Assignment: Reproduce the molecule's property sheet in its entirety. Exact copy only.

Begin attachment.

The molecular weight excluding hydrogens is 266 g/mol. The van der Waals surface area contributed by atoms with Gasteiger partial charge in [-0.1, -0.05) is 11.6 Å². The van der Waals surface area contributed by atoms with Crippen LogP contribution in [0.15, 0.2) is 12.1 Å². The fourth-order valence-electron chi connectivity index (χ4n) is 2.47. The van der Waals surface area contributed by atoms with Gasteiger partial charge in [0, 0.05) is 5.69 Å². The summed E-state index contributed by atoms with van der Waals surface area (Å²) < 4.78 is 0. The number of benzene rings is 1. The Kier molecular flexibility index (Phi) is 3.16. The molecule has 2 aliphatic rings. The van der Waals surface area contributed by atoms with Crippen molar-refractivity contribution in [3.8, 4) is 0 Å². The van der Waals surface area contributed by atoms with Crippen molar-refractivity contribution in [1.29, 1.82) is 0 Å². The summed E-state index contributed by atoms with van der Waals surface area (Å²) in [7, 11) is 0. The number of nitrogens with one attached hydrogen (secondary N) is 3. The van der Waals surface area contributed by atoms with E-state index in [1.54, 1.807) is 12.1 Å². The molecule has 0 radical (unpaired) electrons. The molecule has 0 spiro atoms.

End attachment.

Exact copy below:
The molecular weight excluding hydrogens is 266 g/mol. The van der Waals surface area contributed by atoms with Gasteiger partial charge in [-0.1, -0.05) is 11.6 Å². The van der Waals surface area contributed by atoms with Crippen LogP contribution in [0.15, 0.2) is 12.1 Å². The fourth-order valence-electron chi connectivity index (χ4n) is 2.47. The van der Waals surface area contributed by atoms with Gasteiger partial charge in [0, 0.05) is 5.69 Å². The summed E-state index contributed by atoms with van der Waals surface area (Å²) < 4.78 is 0. The number of benzene rings is 1. The Kier molecular flexibility index (Phi) is 3.16. The molecule has 2 aliphatic rings. The van der Waals surface area contributed by atoms with Crippen molar-refractivity contribution in [3.8, 4) is 0 Å². The van der Waals surface area contributed by atoms with Crippen molar-refractivity contribution in [1.29, 1.82) is 0 Å². The summed E-state index contributed by atoms with van der Waals surface area (Å²) in [7, 11) is 0. The number of nitrogens with one attached hydrogen (secondary N) is 3. The van der Waals surface area contributed by atoms with E-state index in [1.54, 1.807) is 12.1 Å². The molecule has 0 radical (unpaired) electrons. The molecule has 0 spiro atoms.